Many adults look at the lives of teenagers with envy. After all, they assume, teens have less to juggle. They aren’t stressing over jobs, mortgages, marriages, and other “grownup” worries.But as The Huffington Post reports, a recent study found that in the U.S. teens are actually more stressed than adults, especially during the school year. And unfortunately, they don’t always make healthy decisions when managing this stress.

One of the best ways for teens to avoid turning to substance abuse for stress management is to help them develop other coping skills.

Here are four tips for teens on how to manage stress without using drugs and alcohol:

Be mindful of what you’re feeling. Using drugs and alcohol won’t help you work through the stress or negativity you’re feeling. As ChooseHelp.com teaches, the best way to handle these negative feelings is to acknowledge them for what they are and to recognize that they will pass. Don’t run from your emotions. Instead, the article suggests keeping tabs on your emotions as if you were a third party. Step back from them so that you can better assess what they are, what’s causing them, and how best to move forward.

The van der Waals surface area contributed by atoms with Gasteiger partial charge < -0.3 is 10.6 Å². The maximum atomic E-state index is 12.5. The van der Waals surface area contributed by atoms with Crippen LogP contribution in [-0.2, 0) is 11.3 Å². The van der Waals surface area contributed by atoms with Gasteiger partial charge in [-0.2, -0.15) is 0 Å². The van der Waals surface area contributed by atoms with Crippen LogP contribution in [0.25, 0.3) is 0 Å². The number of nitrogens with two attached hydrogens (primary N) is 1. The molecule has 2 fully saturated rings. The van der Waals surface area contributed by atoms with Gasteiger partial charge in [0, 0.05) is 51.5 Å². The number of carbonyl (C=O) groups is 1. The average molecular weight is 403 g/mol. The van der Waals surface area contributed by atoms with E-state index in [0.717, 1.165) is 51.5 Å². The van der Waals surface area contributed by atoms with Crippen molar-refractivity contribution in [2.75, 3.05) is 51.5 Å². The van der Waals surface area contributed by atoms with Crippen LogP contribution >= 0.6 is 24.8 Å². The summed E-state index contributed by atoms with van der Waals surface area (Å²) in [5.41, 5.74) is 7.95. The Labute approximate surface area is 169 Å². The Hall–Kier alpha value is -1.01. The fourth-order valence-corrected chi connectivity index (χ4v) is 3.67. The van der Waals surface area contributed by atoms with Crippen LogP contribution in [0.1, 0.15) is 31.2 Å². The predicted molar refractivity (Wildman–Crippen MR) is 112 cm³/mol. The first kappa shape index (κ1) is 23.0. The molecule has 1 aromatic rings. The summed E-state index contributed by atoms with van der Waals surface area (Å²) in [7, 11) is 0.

Talk it out. Sometimes getting outside your own head can give you a fresh, positive perspective. In its article on managing stressful feelings, KidsHealth.org advises that you talk about the problems you’re having with a parent, friend, or other person you trust. It’s always nice to have a caring listener, and since they’re detached from the problem you’re having, they’ll likely be able to suggest a new way of approaching the problem that you hadn’t considered.